AMF Bowling Worldwide’s most recent bankruptcy filing comes as the company faces hundreds of millions of dollars in debt and an economy in which most people’s discretionary budgets – for such leisurely activities as bowling – aren’t what they once were.
Mechanicsville-based AMF Bowling Worldwide, one of the world’s largest bowling alley operators, filed Tuesday for Chapter 11 bankruptcy protection in an attempt to restructure its “burdensome debt load.”
The company, headquartered next to one of its bowling alleys in Hanover County, listed between 1,000 and 5,000 creditors in its initial bankruptcy filing, which was months in the works. It will continue to operate in the meantime with the help of $50 million in financing from some of its creditors.
AMF has about 260 employees locally and about 7,000 company-wide, AMF spokesman Merrell Wreden said.
The local figure includes 120 people in the company’s headquarters building and more than 100 spread throughout the company’s four Richmond bowling alleys.
AMF brought in approximately $400 million in revenue in its most recent fiscal year, Wreden said. But the bowling business isn’t what it used to be.
“What’s happened over time is league bowling has gone down. Open play bowling – the unscheduled visits from customers – has gone up,” Wreden said.
The predictable flow of money from bowling leagues is a vital source of revenue for a company that runs alleys all over the country.
“When we were sold back in 2004 [to CHS Capital], right after that we did quite well and we did well going into 2008,” Wreden said.
But then the recession began to eat into open bowling revenue as well.
“Open bowling deteriorated as the unemployment rate went up,” Wreden said. “It’s leisure. It’s all discretionary money.”
No plans for layoffs
AMF’s filing is the first large corporate bankruptcy in Richmond since Circuit City, S&K and LandAmerica filed in succession as the economy tanked in 2008.
But it’s the second bankruptcy for AMF. The company filed Chapter 11 and reorganized in 2001 and emerged from bankruptcy with far less debt.
AMF said in a news release Tuesday that it had an agreement with a majority of its secured first lien lenders and the landlord of a majority of its bowling centers to restructure its debt. The agreement calls for a restructuring through a “first lien lender-led debt-for-equity conversion.”
The company said it expects to exit Chapter 11 within five months and to have its $300 million in debt reduced.
“The goal is to come out of the process with about half that much debt,” Wreden said.
More than a dozen AMF subsidiaries were simultaneously thrust into Chapter 11 on Tuesday as part of the plan. Hanover-based QubicaAMF, of which AMF owns 50 percent, is not involved in the filings.
AMF said its business operations, including its bowling alleys, would remain open during the Chapter 11 process. The company has 279 bowling locations, including 262 traditional alleys and nine upscale 300-brand bowling centers in the United States and eight locations in Mexico.
“We have no plans for any layoffs as a result of the restructuring,” Wreden said. “Like any retail chain, we will continue to look at our individual operating units and their performance. But we have no plans to close any centers during the current league season.”
AMF at one time was publicly traded but is now privately held by CHS Capital, a private equity firm in Chicago.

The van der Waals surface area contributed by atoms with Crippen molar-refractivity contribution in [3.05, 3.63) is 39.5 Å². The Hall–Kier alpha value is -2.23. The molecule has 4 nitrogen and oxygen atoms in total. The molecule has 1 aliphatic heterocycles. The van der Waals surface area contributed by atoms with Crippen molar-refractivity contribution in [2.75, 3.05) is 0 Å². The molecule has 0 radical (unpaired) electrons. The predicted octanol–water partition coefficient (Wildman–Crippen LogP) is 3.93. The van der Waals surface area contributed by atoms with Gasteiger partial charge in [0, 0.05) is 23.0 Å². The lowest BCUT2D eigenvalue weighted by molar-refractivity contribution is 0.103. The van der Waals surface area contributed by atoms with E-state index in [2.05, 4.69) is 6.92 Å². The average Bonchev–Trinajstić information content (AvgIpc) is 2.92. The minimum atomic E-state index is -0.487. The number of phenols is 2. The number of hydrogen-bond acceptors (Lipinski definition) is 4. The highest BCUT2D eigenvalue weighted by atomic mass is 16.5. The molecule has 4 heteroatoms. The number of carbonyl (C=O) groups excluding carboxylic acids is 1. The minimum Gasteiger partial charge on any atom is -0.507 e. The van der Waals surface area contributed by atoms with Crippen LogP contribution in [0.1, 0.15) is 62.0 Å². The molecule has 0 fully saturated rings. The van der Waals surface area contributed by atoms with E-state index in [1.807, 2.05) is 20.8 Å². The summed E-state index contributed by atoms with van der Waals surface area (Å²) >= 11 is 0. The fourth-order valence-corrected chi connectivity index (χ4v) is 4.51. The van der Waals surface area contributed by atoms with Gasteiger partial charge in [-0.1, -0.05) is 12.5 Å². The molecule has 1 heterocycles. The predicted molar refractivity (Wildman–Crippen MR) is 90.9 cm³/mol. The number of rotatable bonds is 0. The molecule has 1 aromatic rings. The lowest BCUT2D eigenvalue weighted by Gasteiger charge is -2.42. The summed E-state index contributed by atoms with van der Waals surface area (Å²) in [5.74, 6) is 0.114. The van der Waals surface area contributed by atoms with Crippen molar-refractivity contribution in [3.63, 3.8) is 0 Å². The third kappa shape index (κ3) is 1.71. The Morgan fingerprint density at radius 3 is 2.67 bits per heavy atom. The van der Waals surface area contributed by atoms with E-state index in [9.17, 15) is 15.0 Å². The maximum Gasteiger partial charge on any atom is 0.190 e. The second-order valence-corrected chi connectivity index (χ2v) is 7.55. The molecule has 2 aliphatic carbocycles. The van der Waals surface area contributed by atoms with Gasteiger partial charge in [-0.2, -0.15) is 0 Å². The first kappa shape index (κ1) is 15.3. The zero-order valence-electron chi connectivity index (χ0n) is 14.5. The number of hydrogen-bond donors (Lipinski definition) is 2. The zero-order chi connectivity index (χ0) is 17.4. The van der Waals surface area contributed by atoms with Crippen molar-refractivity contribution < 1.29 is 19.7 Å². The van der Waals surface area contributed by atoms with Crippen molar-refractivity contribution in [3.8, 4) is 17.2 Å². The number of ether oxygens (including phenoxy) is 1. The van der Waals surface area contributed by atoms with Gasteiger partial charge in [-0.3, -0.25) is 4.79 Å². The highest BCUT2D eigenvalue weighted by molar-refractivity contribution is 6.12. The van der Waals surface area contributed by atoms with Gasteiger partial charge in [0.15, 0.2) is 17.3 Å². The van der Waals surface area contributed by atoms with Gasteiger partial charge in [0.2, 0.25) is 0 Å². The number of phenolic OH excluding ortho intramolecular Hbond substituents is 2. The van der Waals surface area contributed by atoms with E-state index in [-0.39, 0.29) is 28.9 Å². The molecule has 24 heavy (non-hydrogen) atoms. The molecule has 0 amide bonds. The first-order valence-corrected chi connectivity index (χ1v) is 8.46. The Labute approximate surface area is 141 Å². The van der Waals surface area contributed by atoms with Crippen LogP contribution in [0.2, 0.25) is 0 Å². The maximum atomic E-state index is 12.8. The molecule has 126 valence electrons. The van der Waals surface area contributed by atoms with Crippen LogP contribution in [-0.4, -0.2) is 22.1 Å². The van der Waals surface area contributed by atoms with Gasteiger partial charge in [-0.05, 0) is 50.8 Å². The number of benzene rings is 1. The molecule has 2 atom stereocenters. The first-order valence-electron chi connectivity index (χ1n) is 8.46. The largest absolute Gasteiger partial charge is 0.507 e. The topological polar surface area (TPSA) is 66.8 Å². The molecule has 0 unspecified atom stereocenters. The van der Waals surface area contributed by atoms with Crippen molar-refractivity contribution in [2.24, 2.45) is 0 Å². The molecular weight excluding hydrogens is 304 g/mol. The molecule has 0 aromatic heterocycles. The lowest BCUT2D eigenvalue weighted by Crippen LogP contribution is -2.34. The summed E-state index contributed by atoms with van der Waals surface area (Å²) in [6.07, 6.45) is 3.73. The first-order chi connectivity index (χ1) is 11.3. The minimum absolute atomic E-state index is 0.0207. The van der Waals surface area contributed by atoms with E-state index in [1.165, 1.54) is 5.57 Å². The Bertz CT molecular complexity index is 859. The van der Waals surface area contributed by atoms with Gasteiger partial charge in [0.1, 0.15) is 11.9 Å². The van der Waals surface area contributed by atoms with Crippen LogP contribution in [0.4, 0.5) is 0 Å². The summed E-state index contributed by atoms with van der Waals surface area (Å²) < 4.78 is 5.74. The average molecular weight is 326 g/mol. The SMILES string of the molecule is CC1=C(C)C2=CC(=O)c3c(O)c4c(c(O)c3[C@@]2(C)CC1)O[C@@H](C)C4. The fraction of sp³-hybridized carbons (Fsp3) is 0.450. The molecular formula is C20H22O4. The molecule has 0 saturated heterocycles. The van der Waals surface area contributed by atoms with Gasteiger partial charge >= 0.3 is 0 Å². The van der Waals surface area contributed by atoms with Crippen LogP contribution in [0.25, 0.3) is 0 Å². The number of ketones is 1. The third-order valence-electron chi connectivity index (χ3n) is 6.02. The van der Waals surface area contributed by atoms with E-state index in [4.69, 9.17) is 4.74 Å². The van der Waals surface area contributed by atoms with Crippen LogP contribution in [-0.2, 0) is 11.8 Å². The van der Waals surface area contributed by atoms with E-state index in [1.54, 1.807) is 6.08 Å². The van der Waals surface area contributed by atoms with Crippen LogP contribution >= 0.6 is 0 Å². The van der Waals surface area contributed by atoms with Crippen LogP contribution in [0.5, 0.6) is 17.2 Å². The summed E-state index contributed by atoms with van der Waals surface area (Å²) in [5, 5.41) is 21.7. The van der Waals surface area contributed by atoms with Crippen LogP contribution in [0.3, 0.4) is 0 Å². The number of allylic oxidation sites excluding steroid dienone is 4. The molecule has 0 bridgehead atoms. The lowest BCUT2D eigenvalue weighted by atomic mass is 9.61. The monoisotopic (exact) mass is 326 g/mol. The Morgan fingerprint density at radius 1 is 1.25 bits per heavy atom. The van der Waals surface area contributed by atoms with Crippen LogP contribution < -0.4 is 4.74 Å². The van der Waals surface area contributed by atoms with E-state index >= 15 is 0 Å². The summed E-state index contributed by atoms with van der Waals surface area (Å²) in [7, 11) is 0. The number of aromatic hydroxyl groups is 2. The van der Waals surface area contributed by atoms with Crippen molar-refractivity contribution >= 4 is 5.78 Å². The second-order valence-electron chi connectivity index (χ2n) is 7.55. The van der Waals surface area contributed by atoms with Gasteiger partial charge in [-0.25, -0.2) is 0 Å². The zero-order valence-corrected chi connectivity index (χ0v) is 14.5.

Last month, AMF missed at least one interest payment on some of its debt, according to a report from Standard & Poors. Its lenders include units or funds within Credit Suisse and Goldman Sachs.
S&P said AMF had a grace period until Nov. 6 to make the missed payment but wasn’t confident the payment would be made. S&P then downgraded the company’s debt ratings.
AMF’s average monthly payroll expenses run approximately $15 million, according to court filings, and it had approximately $4.5 million in cash on hand at the time of the bankruptcy filing.
Of the $50 million in interim financing it arranged, AMF will draw $35 million immediately, the filings show.
Former owner: ‘It’s very sad’
AMF was founded as American Machine Foundry Co. in 1900 and specialized in tobacco production equipment.
It got into the bowling business in the 1940s, introducing innovations such as automated pin-setting machines.
AMF’s history in Richmond ties into the fortune of one of the city’s most successful businessmen.
Bill Goodwin, today the owner of such gems as the Jefferson Hotel in Richmond and the Keswick resort near Charlottesville, worked a deal in 1986 to buy AMF Bowling for about $225 million.
“AMF was a collection at the time of very good brands,” Goodwin said when reached by phone Tuesday. “It used to have Harley Davidson, AMF Bakery Systems, Hatteras Yachts, and scuba diving and snow skiing [brands].”
Goodwin and his partners purchased just the bowling assets and held them for about a decade.
“It consisted of worldwide group of bowling centers as well as the manufacturing – machines, parts, computer scoring,” he said.
In 1996, Goodwin’s company sold AMF Bowling to Goldman Sachs in a massive deal valued, reportedly, at more than $1 billion. Local news reports at the time said Goodwin and his partners shared $50 million of the proceeds with AMF Bowling employees.
“It’s very sad to see it happen,” Goodwin said of Tuesday’s bankruptcy filing, adding that he hasn’t had any involvement in the company since the sale in 1996.
Neither AMF chief executive Fred Hipp nor COO Steve Satterwhite returned calls for comment by press time.
AMF has hired the law firms Kirkland & Ellis and McGuireWoods to handle the bankruptcy filings. McGuireWoods attorneys Dion Hayes and John Maddock are working the case.